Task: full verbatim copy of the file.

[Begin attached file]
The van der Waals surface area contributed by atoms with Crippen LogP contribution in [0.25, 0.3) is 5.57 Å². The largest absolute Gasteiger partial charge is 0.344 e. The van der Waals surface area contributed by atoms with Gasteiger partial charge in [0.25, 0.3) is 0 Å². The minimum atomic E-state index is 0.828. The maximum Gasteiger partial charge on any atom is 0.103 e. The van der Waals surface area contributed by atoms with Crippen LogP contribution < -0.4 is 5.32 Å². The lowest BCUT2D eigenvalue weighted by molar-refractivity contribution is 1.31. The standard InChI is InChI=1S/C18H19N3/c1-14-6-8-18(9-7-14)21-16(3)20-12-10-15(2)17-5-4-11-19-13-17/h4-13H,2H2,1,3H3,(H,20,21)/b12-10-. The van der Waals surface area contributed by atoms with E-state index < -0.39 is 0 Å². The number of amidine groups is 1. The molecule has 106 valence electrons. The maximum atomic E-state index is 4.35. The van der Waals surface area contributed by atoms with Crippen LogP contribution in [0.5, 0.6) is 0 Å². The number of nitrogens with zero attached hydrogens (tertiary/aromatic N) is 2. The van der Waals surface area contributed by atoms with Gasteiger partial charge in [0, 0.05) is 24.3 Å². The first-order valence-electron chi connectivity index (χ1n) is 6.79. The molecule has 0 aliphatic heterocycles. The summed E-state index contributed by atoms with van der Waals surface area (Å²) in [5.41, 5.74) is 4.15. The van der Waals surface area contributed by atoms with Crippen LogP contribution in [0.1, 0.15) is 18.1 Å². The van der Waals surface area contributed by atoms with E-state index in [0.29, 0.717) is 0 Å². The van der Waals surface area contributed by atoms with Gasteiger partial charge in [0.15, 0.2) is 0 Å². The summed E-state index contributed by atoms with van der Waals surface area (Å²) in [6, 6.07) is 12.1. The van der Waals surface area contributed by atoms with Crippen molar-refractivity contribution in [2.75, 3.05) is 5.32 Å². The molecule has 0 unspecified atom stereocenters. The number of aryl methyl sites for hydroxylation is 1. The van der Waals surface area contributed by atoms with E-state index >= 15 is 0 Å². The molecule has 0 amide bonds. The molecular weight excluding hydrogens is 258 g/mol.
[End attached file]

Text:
The van der Waals surface area contributed by atoms with Crippen LogP contribution in [0.25, 0.3) is 5.57 Å². The largest absolute Gasteiger partial charge is 0.344 e. The van der Waals surface area contributed by atoms with Gasteiger partial charge in [0.25, 0.3) is 0 Å². The minimum atomic E-state index is 0.828. The maximum Gasteiger partial charge on any atom is 0.103 e. The van der Waals surface area contributed by atoms with Crippen LogP contribution < -0.4 is 5.32 Å². The lowest BCUT2D eigenvalue weighted by molar-refractivity contribution is 1.31. The standard InChI is InChI=1S/C18H19N3/c1-14-6-8-18(9-7-14)21-16(3)20-12-10-15(2)17-5-4-11-19-13-17/h4-13H,2H2,1,3H3,(H,20,21)/b12-10-. The van der Waals surface area contributed by atoms with E-state index < -0.39 is 0 Å². The number of amidine groups is 1. The molecule has 106 valence electrons. The maximum atomic E-state index is 4.35. The van der Waals surface area contributed by atoms with Crippen LogP contribution in [0.5, 0.6) is 0 Å². The number of nitrogens with zero attached hydrogens (tertiary/aromatic N) is 2. The van der Waals surface area contributed by atoms with Gasteiger partial charge in [0, 0.05) is 24.3 Å². The first-order valence-electron chi connectivity index (χ1n) is 6.79. The molecule has 0 aliphatic heterocycles. The summed E-state index contributed by atoms with van der Waals surface area (Å²) in [5.41, 5.74) is 4.15. The van der Waals surface area contributed by atoms with Crippen LogP contribution in [0.1, 0.15) is 18.1 Å². The van der Waals surface area contributed by atoms with E-state index in [0.29, 0.717) is 0 Å². The van der Waals surface area contributed by atoms with Gasteiger partial charge in [0.15, 0.2) is 0 Å². The summed E-state index contributed by atoms with van der Waals surface area (Å²) in [6, 6.07) is 12.1. The van der Waals surface area contributed by atoms with Crippen molar-refractivity contribution in [2.75, 3.05) is 5.32 Å². The molecule has 0 unspecified atom stereocenters. The number of aryl methyl sites for hydroxylation is 1. The van der Waals surface area contributed by atoms with E-state index >= 15 is 0 Å². The molecule has 0 amide bonds. The molecular weight excluding hydrogens is 258 g/mol.